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The egg in Australian politics: from Billy Hughes to Fraser Anning

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Here’s to the 17-year-old teenager who slammed a raw egg into the head of Senator Fraser Anning at the weekend.

Anning was so shellshocked he lunged at the lad and bashed him. If Anning had any wits about him (Yes, a long shot), he should have praised the teenager for egging him on. Laugh it off as a yolk. But the senator is not that type of person. Self-important and serious to the point of politically stupid and dangerous at the same time. He blames the boy’s mother. ‘‘He got a slap across the face, which is what his mother should have given him long ago, because he’s been misbehaving badly.’’

Given that reasoning, what should we make of Anning’s mother?

The egg incident followed Anning, after the Christchurch massacre in which 50 people have died, conflating Muslim immigration, fanatics and the right of lunatics to slaughter innocent people. ‘‘The real cause of bloodshed on New Zealand streets today is the immigration program which allowed Muslim fanatics to migrate to New Zealand in the first place.’’

What a class act.

The 17-year-old may not have realised that in making his protest he was resurrecting a form of protest in Australian politics that goes back more than 100 years.

In November 1917, the Prime Minister Billy Hughes was doing the rounds of the nation for a plebiscite on conscription for WWI. Hughes was giving a speech at Warwick railway station in Queensland. From the crowd an egg was launched. It missed Hughes’ head but knocked off his hat, which was either a sign of remarkable accuracy or misdirection. Either way Hughes wasn’t happy. He ordered the local constabulary to arrest the thrower, one Patrick Brosnan. The officer declined.

Tempers were running high around conscription. A plebiscite on conscription in 1916 had been defeated, but under increasing pressure from Britain for more troops for the war effort, Hughes was doing his best for the cause. It’s said that the egg incident was a factor in the formation of the Commonwealth Police, since the local constabulary had told the Prime Minister he didn’t have jurisdiction to order Brosnan’s arrest under Commonwealth law.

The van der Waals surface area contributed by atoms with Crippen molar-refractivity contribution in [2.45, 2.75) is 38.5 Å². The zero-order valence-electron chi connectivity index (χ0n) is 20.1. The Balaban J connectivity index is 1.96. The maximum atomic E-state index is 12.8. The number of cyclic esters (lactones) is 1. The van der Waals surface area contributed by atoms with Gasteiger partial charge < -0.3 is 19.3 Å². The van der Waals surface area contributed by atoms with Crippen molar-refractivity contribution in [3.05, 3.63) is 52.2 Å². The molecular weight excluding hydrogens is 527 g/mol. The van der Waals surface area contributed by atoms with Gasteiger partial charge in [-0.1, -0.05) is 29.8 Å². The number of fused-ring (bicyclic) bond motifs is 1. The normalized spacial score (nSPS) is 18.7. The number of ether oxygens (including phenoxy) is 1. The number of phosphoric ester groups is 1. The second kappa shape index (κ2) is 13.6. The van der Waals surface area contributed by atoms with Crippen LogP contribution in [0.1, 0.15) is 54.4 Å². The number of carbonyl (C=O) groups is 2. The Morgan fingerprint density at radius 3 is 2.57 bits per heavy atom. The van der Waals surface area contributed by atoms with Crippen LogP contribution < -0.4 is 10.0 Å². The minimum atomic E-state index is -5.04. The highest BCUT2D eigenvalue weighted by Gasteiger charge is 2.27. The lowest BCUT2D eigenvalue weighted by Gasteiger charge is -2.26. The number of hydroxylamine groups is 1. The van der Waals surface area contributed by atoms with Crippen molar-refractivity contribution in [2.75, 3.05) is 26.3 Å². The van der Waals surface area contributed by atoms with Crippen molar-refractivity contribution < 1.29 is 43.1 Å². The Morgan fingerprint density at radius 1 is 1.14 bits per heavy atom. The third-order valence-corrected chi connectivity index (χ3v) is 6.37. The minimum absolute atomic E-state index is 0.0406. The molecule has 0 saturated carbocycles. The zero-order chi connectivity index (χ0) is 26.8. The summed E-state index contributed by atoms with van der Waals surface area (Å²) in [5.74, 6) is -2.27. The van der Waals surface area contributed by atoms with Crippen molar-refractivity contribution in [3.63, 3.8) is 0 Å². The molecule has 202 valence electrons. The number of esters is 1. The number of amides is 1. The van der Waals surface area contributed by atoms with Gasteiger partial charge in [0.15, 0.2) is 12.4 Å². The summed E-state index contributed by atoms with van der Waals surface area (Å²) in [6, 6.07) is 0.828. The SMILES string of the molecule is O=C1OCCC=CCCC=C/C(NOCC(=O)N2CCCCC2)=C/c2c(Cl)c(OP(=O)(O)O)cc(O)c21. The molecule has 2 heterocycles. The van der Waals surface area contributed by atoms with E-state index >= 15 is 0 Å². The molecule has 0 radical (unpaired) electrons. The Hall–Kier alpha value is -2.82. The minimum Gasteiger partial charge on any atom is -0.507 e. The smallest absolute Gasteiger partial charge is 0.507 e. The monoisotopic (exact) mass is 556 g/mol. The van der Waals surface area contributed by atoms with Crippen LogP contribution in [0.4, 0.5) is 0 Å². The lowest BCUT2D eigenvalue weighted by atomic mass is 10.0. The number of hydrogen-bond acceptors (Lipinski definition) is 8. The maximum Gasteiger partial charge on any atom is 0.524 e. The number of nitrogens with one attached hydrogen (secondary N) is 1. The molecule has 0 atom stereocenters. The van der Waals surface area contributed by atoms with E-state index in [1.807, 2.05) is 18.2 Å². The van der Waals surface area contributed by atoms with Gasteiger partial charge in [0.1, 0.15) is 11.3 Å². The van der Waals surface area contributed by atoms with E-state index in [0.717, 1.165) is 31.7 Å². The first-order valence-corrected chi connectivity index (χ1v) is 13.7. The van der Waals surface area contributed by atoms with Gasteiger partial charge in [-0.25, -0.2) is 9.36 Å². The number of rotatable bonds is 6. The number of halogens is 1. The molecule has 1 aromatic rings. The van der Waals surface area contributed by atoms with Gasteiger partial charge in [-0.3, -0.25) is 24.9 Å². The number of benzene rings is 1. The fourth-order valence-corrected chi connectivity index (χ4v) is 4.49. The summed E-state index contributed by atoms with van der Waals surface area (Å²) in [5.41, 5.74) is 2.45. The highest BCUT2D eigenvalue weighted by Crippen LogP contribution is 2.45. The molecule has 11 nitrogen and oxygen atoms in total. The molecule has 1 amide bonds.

The people of Warwick, realising their place in Australia’s political history, held a re-enactment of the incident in 2007.

Politicians egged by irate members of the public most recently include Ed Miliband and Arnold Schwarzenegger.

As to the lad from the Moorabin incident, he has posted: ‘‘Don’t egg politicians, you get tackled by 30 bogans at the same time – I learnt the hard way.’’

He has also become part of a long line of protest and produce. Many is the politician or celebrity egged by an irate member of the public through history, most recently from Ed Miliband to Arnold Schwarzenegger. Perhaps with the rise again of the humble egg, some thought could be given to reintroducing the stocks. It would combine theatre and punishment. And provide a boost for the egg industry.


Image: Eggboy is led away by police after the Fraser Anning incident. Source:

One response to “The egg in Australian politics: from Billy Hughes to Fraser Anning

  1. Eggs become rocks ..become bullets ..become bombs .. better to stand up in person and throw your free voice of reason ..

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